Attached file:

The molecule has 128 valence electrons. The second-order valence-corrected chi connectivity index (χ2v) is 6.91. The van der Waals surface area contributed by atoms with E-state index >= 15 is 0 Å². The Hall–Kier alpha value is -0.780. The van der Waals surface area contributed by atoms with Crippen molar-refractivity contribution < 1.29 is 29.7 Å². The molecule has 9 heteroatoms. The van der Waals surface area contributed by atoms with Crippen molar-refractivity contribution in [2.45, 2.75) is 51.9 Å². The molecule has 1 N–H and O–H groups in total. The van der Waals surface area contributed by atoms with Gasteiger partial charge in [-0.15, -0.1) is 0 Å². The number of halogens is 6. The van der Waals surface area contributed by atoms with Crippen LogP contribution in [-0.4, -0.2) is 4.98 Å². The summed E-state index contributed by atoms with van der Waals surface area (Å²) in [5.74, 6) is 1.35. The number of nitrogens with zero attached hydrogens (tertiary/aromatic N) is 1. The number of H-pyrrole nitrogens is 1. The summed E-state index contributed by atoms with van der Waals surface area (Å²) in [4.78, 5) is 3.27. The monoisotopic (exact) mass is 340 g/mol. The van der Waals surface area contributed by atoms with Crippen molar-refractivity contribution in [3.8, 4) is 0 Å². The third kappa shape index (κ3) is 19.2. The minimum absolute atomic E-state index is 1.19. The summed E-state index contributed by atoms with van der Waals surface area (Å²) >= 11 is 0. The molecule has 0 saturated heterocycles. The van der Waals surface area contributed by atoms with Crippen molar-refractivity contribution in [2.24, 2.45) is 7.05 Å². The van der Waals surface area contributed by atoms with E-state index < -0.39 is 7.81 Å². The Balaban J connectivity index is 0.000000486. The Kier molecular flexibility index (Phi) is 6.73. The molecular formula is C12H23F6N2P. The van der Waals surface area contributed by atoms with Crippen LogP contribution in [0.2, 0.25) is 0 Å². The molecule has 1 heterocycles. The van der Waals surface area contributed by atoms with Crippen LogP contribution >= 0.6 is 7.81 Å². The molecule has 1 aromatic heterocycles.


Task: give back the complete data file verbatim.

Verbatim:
The molecule has 128 valence electrons. The second-order valence-corrected chi connectivity index (χ2v) is 6.91. The van der Waals surface area contributed by atoms with E-state index >= 15 is 0 Å². The Hall–Kier alpha value is -0.780. The van der Waals surface area contributed by atoms with Crippen molar-refractivity contribution < 1.29 is 29.7 Å². The molecule has 9 heteroatoms. The van der Waals surface area contributed by atoms with Crippen molar-refractivity contribution in [2.45, 2.75) is 51.9 Å². The molecule has 1 N–H and O–H groups in total. The van der Waals surface area contributed by atoms with Gasteiger partial charge in [-0.15, -0.1) is 0 Å². The number of halogens is 6. The van der Waals surface area contributed by atoms with Crippen LogP contribution in [-0.4, -0.2) is 4.98 Å². The summed E-state index contributed by atoms with van der Waals surface area (Å²) in [5.74, 6) is 1.35. The number of nitrogens with zero attached hydrogens (tertiary/aromatic N) is 1. The number of H-pyrrole nitrogens is 1. The summed E-state index contributed by atoms with van der Waals surface area (Å²) in [4.78, 5) is 3.27. The monoisotopic (exact) mass is 340 g/mol. The van der Waals surface area contributed by atoms with Crippen molar-refractivity contribution in [3.8, 4) is 0 Å². The third kappa shape index (κ3) is 19.2. The minimum absolute atomic E-state index is 1.19. The summed E-state index contributed by atoms with van der Waals surface area (Å²) >= 11 is 0. The molecule has 0 saturated heterocycles. The van der Waals surface area contributed by atoms with Crippen molar-refractivity contribution in [2.24, 2.45) is 7.05 Å². The van der Waals surface area contributed by atoms with E-state index < -0.39 is 7.81 Å². The Balaban J connectivity index is 0.000000486. The Kier molecular flexibility index (Phi) is 6.73. The molecular formula is C12H23F6N2P. The van der Waals surface area contributed by atoms with Crippen LogP contribution in [0.2, 0.25) is 0 Å². The molecule has 1 heterocycles. The van der Waals surface area contributed by atoms with Crippen LogP contribution >= 0.6 is 7.81 Å². The molecule has 1 aromatic heterocycles.